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Re: [ARSCLIST] cassette crackle
Dumb question (for various reasons, I can't listen to the file at the moment).
Were these cassettes all recorded on small mono portable machines? Tapes made
on these almost always have a crackly or noisy right channel when played back
on good decks and in stereo. The solution here is simply to play only the left
Mike Hirst wrote:
your advice is, as ever, well informed sagely and intelligent. I suspect
that I'm not going to find a definitives answer here, but for your
interest, and for anyone else who may be interested, I've posted a 10sec
(wav) clip of the kind of crackle I'm hearing. this sort of thing will
continue through the full length of the recording and can be heard when
the tape is played back using multiple recorders, all of which have been
tested using other tapes, which exhibit no such problems.
filesize= 1392640 byte(s)
riffsize= 1764036 byte(s)
format = Straight-PCM
channel = 2
depth = 16 bit(s)
blk.size= 4 byte(s)
smp.rate= 44100 Hz
samples = 441000
you will note from the clip that the crackle can only be heard in the rh
channel. this is typical of the phenomenon, but it can sometimes be
heard in both channels (with a bias towards the rh ch).
I have experimented with some of the de-crackle filters I use when
working with disc transfers and as Richard suggests, the crackle can be
removed, I am however curious as to where the crackle comes from.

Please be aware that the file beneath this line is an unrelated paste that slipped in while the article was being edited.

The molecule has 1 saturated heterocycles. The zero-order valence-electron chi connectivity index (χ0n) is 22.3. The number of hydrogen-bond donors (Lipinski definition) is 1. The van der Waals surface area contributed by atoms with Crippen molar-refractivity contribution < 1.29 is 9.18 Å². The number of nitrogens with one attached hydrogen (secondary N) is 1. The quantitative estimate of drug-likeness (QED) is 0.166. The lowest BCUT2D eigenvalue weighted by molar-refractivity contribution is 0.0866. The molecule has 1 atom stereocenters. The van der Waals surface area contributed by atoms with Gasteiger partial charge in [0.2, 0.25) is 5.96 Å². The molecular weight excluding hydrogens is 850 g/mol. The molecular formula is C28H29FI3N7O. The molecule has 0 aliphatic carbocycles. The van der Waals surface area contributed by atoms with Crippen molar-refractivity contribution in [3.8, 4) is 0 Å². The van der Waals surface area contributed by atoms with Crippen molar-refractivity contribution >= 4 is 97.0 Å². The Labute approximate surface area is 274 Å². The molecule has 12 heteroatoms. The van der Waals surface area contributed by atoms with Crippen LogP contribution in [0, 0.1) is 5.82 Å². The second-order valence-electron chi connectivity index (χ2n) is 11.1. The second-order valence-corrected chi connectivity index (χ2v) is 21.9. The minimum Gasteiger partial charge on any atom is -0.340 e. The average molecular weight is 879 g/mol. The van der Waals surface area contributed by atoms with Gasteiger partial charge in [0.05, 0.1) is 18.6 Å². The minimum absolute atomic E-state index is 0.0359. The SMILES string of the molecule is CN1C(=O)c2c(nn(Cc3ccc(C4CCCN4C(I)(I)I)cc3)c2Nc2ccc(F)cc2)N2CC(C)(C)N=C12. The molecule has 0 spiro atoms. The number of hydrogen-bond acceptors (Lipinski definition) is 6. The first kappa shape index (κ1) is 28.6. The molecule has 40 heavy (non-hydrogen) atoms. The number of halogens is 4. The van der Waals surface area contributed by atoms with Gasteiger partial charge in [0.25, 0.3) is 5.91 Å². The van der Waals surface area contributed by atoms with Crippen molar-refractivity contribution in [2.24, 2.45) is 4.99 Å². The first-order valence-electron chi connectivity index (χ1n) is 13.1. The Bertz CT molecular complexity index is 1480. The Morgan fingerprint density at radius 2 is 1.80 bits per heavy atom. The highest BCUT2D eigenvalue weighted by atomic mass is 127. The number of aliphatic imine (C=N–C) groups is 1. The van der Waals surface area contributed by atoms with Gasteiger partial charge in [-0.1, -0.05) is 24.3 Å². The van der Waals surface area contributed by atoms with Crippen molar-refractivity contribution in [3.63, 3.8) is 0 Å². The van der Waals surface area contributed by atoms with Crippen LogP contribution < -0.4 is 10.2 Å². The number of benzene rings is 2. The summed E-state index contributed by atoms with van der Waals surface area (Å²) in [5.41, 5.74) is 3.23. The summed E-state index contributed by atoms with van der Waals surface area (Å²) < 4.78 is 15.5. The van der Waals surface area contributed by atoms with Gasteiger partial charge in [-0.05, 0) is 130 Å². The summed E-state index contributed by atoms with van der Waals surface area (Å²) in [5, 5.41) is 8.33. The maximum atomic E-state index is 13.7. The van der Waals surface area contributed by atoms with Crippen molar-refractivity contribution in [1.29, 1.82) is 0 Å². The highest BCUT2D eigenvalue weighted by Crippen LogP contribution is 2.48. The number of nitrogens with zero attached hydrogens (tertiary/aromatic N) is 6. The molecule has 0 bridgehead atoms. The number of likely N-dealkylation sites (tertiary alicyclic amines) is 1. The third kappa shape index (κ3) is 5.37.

Richard L. Hess wrote:
Tom Fine has already posted a number of good explanations.
There are, however, less-common explanations that you may wish to be
aware of, just in case.
(1) If there is a mismatch between the record machine record and erase
head track position, perturbations in the record bias and/or erase MAY
print to a tape like this. DC-(i.e. permanent magnet) erase may also
cause something like this, but it is usually more of a "burbling" or
what is sometimes called "rocks".
(2) Static electricity and PLAYBACK machine "glitches" CAN print to a
tape without the recorder being in record mode. It's uncommon
(thankfully), but it can happen. Static can be generated by fast
winding in a very dry environment, and depends on cassette materials
including the shell and slip sheets. This is more prevalent with reels
This clicks can usually be removed (depending on their source) by a
declick/decrackle plug-in for your favourite DAW. The Magix
restoration tools version of this is the best I've yet owned, but I
haven't owned either DC7 nor the high-end Algorithmix version.
At 08:53 AM 2008-09-18, Mike Hirst
Here's a thing that's been confusing me for some time. I have spent
the past six months working my way through a large number of cassette
tapes mostly recorded between 1985 and 1995. every now and again I
notice light, but significant crackling. This is often more
noticeable in the right channel, but not exclusively so. On some
recordings this is louder, on most recordings this is not evident at
all. This is not restricted to any one brand of cassette, nor is it
associated with any one playback machine and/or soundcard. Can anyone
explain this for me?
Richard L. Hess email: richard@xxxxxxxxxxxxxxx
Aurora, Ontario, Canada (905) 713 6733 1-877-TAPE-FIX
Detailed contact information: http://www.richardhess.com/tape/contact.htm
Quality tape transfers -- even from hard-to-play tapes.